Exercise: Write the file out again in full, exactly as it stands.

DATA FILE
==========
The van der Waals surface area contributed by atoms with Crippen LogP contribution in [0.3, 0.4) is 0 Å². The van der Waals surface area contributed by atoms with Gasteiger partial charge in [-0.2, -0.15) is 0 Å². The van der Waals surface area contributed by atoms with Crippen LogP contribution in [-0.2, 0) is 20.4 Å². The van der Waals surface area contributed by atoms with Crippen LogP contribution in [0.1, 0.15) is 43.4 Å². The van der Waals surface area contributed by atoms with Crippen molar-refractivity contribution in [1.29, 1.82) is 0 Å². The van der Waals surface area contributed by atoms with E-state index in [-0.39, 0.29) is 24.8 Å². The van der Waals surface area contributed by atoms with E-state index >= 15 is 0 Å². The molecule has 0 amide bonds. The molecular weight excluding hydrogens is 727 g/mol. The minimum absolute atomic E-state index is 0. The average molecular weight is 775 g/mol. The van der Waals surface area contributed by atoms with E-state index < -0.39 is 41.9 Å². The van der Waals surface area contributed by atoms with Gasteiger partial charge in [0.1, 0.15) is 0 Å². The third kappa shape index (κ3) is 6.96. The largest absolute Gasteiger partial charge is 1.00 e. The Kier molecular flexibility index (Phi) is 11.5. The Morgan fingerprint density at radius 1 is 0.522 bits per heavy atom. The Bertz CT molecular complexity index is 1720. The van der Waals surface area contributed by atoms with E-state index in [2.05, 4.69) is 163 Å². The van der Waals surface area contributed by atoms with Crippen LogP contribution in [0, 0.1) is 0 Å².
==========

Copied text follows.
The van der Waals surface area contributed by atoms with Crippen LogP contribution in [0.3, 0.4) is 0 Å². The van der Waals surface area contributed by atoms with Gasteiger partial charge in [-0.2, -0.15) is 0 Å². The van der Waals surface area contributed by atoms with Crippen LogP contribution in [-0.2, 0) is 20.4 Å². The van der Waals surface area contributed by atoms with Crippen LogP contribution in [0.1, 0.15) is 43.4 Å². The van der Waals surface area contributed by atoms with Crippen molar-refractivity contribution in [1.29, 1.82) is 0 Å². The van der Waals surface area contributed by atoms with E-state index in [-0.39, 0.29) is 24.8 Å². The van der Waals surface area contributed by atoms with E-state index >= 15 is 0 Å². The molecule has 0 amide bonds. The molecular weight excluding hydrogens is 727 g/mol. The minimum absolute atomic E-state index is 0. The average molecular weight is 775 g/mol. The van der Waals surface area contributed by atoms with E-state index < -0.39 is 41.9 Å². The van der Waals surface area contributed by atoms with Gasteiger partial charge in [0.1, 0.15) is 0 Å². The third kappa shape index (κ3) is 6.96. The largest absolute Gasteiger partial charge is 1.00 e. The Kier molecular flexibility index (Phi) is 11.5. The Morgan fingerprint density at radius 1 is 0.522 bits per heavy atom. The Bertz CT molecular complexity index is 1720. The van der Waals surface area contributed by atoms with E-state index in [2.05, 4.69) is 163 Å². The van der Waals surface area contributed by atoms with Crippen LogP contribution in [0, 0.1) is 0 Å².